Copper futures prices closed mixed Friday on New York's Commodity Exchange after a steep morning sell-off as prospects for settlement of a 31/2-week-old nationwide miners' strike in Peru appeared to diminish.
On other markets, in generally light Veterans' Day trading, precious metals were mixed; stock-index futures fell sharply; grains and soybeans were mostly lower; energy futures were mixed; cattle futures were lower and pork futures were mixed.Copper settled 1.65 cents lower to .10 cent higher with the contract for spot delivery at $1.432 a pound and the active December contract at $1.351 a pound.
The December contract's dramatic recovery from a 5.45-cent decline early in the session suggested the bull market for copper may not be over despite Thursday's steep losses of nearly 9 cents a pound, analysts said.
"The fact that the market closed so much off its lows today, on Friday, when you normally would get a lot of nervous selling ahead of the weekend, is very constructive," said Bernard Savaiko, metals market analyst with PaineWebber Inc. in New York.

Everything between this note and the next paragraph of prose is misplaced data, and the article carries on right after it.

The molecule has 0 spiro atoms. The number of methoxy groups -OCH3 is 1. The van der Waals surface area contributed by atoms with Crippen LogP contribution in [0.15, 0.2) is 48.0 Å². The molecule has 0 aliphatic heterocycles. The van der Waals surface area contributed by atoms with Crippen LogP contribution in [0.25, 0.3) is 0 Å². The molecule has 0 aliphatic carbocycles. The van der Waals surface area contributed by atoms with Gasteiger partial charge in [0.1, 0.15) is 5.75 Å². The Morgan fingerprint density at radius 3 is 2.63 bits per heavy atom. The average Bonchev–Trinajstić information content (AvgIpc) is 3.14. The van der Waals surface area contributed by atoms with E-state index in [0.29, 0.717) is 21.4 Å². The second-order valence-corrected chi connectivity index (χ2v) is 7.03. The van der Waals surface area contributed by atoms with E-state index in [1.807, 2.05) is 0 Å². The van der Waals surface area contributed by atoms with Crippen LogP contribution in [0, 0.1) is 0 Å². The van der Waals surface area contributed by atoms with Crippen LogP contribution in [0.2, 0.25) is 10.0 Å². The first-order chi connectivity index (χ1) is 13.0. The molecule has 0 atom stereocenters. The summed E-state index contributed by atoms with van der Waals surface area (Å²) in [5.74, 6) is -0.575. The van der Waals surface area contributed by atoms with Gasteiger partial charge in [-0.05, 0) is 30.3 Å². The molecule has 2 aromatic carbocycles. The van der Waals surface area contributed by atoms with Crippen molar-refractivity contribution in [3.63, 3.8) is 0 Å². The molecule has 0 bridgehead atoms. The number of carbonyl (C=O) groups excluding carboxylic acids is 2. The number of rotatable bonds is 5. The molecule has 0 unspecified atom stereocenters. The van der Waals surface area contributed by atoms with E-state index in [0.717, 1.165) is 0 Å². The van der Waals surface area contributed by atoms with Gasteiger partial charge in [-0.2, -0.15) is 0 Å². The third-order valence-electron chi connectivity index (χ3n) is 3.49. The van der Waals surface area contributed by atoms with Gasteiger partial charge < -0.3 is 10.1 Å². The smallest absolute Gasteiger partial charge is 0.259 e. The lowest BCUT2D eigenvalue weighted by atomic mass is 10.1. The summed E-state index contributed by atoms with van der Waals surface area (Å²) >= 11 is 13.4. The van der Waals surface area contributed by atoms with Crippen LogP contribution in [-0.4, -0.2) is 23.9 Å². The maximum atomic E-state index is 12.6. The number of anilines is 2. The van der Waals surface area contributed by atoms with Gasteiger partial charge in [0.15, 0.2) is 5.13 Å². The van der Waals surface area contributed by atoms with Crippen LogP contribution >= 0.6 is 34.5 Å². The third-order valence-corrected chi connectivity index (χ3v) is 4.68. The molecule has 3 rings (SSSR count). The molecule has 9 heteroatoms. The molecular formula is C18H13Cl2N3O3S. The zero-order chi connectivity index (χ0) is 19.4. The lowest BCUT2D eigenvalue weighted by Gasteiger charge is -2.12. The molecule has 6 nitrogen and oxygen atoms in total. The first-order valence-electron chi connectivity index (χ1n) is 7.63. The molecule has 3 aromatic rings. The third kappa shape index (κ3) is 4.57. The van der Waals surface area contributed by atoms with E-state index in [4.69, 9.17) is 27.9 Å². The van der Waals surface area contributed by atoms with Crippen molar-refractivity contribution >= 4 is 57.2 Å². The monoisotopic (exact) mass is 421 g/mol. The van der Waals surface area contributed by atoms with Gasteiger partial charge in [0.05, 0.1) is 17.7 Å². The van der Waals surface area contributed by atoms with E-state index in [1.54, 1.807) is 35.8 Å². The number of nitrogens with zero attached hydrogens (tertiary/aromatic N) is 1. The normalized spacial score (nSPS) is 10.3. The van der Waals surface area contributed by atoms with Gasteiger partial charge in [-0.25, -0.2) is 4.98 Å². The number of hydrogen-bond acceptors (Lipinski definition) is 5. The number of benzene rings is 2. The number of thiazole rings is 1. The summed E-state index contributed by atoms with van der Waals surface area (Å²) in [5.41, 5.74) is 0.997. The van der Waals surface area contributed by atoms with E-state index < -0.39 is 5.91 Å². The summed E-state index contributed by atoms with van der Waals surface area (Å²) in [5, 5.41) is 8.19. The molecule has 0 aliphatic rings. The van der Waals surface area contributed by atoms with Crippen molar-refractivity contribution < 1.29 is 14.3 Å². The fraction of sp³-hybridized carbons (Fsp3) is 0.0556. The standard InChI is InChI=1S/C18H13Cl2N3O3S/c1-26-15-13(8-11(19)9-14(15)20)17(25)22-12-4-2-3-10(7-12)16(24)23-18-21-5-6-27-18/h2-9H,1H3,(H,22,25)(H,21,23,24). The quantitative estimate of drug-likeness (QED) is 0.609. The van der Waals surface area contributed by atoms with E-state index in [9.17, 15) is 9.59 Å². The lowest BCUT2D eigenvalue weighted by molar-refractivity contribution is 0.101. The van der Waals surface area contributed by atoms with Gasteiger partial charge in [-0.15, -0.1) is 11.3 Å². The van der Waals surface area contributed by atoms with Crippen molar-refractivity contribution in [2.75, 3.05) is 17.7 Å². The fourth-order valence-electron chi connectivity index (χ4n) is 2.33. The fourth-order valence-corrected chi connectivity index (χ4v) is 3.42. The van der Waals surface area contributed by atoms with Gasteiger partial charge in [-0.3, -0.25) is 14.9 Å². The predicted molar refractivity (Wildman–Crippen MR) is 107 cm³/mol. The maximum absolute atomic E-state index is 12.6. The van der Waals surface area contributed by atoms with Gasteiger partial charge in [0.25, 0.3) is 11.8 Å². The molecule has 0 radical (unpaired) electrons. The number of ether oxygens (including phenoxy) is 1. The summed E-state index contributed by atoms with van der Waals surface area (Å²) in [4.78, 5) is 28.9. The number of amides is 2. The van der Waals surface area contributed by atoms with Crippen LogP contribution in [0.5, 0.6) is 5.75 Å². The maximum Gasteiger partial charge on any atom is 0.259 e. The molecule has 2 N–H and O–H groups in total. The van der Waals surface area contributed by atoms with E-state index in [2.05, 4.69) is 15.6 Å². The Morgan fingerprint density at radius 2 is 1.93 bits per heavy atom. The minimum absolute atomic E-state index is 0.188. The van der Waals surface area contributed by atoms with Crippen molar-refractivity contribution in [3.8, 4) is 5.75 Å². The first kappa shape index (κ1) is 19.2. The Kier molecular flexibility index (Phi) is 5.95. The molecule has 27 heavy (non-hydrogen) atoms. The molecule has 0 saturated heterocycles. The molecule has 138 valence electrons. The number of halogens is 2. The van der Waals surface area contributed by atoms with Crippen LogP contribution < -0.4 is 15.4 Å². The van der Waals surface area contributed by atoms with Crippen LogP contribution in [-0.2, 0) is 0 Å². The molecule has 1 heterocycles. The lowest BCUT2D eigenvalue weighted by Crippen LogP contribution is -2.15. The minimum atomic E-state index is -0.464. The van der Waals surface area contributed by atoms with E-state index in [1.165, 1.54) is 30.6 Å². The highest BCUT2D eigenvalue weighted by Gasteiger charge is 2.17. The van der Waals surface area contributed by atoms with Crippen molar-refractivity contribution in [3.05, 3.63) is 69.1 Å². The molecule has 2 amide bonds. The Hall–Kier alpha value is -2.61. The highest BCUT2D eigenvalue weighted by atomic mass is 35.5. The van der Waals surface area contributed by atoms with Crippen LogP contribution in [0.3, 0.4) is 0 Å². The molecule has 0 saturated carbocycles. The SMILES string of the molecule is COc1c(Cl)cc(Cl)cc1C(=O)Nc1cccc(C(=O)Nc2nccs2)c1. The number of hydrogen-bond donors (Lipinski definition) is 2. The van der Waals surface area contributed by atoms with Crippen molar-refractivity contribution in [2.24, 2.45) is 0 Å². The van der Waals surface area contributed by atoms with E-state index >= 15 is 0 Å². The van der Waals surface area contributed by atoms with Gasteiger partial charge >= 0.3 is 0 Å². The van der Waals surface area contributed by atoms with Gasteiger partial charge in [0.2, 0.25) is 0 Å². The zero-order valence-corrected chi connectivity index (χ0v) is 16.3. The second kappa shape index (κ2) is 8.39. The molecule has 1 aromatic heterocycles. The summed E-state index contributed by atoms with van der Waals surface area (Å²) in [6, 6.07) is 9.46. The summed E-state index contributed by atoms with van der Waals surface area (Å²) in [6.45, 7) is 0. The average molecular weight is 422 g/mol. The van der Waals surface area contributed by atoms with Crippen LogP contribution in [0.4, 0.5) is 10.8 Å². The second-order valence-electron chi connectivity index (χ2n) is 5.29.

Thursday's decline was sparked by reports that the Southern Peru Copper Co., the largest copper-mining firm in the world's sixth-largest copper-producing nation, had come to contract terms with some of its non-mining employees.
It appeared on Thursday that a settlement with the miners also was imminent. But on Friday, Southern Peru miners reportedly rejected the company's offer of substantial wage increases.
"The miners want to have a united front - they want a united mine workers' union and they want a nationwide settlement," Savaiko said.
The Peruvian strike has been a major factor in spot copper's rise from about $1 a pound in August to the recent record high of $1.538. But copper supplies have been growing tighter for about 11/2 years, and that situation is expected to continue.
With the Peruvian picture turning muddy, traders were looking ahead to Monday's weekly report on London Metal Exchange warehouse stocks of copper.
Savaiko said the exchange is expected to report a 5,000- to 7,000-metric-ton decline in its copper stocks in the past week.